“Says he’s just drifting,” I said.

“He ain’t just drifting,” Virgil said.

“Here on business?”

“He’s here to kill somebody.”

“You now that,” I said.

“It’s what he does,” Virgil said.

“Why’d he want to see you?”

Virgil smiled.

“So he’d know what I looked like,” Virgil said.

“You think it’s you?” I said.

“I don’t think he was just being neighborly,” Virgil said.

“Anything personal?” I said.

“Chauncey Teagarden? Hell, no. He got no feelings. Somebody hired him.”

“We know who that would be,” I said.

“Probably,” Virgil said.

“We gonna do anything about it?” I said.

“We’ll await developments,” Virgil said.

28

I
WAS LEAVING the Boston House to start my evening rounds when Laurel came full speed through the swinging doors and ran into me. I caught her and held her for a moment as she looked wildly around the room.

“Virgil?” I said.

She nodded. I knew she couldn’t talk to me. So with my arms still around her I bellowed back into the saloon for Virgil. When he appeared I let her go, and she pressed herself against him. He put his head down, and she whispered in his ear. Virgil listened to Laurel completely, like he always did.

“Okay,” he said. “We’ll go out and you can sit with me and Everett while we discuss this.”

Laurel nodded. We sat in front of the saloon.

“Laurel says that Allie told Mrs. Callico that Pony and his brother are up in Resolution.”

Laurel leaned over and whispered for a long time to Virgil. He nodded gravely as he listened. Then, when she stopped, he spoke to me.

“Laurel says Mrs. Callico’s first name is Olivia.”

He looked at Laurel. She nodded.

“Says Mrs. Callico told Laurel to call her Aunt Olivia.” I smiled.

“But since Laurel don’t talk,” Virgil said, “don’t make much difference what she calls her.”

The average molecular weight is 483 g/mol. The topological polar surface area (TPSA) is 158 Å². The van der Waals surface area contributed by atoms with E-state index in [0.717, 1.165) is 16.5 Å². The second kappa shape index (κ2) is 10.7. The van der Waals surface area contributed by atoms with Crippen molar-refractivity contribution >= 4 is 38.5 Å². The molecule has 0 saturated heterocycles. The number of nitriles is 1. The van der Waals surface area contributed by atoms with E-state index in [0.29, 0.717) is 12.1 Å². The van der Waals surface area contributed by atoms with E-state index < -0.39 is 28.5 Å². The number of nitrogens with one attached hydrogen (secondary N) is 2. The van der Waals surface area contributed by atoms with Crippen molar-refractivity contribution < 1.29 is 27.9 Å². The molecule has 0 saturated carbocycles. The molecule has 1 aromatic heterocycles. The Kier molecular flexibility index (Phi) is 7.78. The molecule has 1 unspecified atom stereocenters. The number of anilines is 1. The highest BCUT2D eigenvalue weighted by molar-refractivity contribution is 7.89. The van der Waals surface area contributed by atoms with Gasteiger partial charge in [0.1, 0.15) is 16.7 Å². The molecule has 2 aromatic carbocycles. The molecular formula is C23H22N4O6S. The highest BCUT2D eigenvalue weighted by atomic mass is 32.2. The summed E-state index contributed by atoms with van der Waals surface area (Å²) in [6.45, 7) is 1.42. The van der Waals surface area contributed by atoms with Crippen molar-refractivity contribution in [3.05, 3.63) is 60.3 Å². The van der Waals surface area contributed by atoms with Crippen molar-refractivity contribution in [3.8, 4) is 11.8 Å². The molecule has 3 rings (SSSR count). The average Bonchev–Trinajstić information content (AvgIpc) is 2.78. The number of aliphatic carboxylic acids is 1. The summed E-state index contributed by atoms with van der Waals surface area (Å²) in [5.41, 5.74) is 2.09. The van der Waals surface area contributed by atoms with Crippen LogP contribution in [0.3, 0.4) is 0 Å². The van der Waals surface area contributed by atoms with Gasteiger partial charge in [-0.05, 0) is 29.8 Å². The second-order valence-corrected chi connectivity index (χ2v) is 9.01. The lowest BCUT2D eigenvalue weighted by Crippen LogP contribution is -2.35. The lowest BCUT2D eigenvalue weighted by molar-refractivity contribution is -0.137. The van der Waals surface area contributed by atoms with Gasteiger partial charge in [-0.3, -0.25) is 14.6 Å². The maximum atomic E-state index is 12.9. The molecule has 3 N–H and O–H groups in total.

“True,” I said.

“Laurel says she thinks Mrs. Callico is a horse’s ass,” Virgil went on. “But that Allie thinks she’s the queen of England or somebody.”

“So, she told her where Pony went, to suck up,” I said.

Laurel pulled at Virgil’s sleeve, and he leaned down again. She whispered to him. Virgil nodded.

“Allie was bragging about how she can get her way when she wants it,” Virgil said. “Told Mrs. Callico that she made us send Pony away.”

“You tell her that?” I said to Virgil.

“I did,” Virgil said. “Thought she’d like it.”

I nodded.

“Keep forgetting that you can’t always count on her,” he said.

“Easy mistake to make,” I said. “Shot Choctaw Brown for you in Brimstone.”

“Keep remembering that,” Virgil said. “Keep forgetting how we got to be in Brimstone in the first place.”

“Have to assume she’ll tell Amos,” I said.

“And there’s a reward on both Pony and Kha-to-nay,” Virgil said.

“Figure we should ride up there,” I said.

Virgil nodded.

“We’ll go on home, and tell Allie we got to go north for a few days,” Virgil said to Laurel. “You don’t say a word to her ’bout anything you told me.”

Laurel nodded. Then she leaned close to Virgil again and whispered.

When she was done, Virgil said, “Don’t worry ’bout Pony. Pony can take care of himself pretty good. And we’ll go up.”

Laurel nodded. She leaned over again. Again Virgil listened carefully.

Then he said, “Nothing going to happen to Pony Flores. I promise.”

She whispered again. Virgil nodded.

“You promise, too, Everett?” he said.

“I promise,” I said to Laurel.

She looked at Virgil. He nodded. She looked at me. I nodded. Then she nodded back at both of us. And smiled.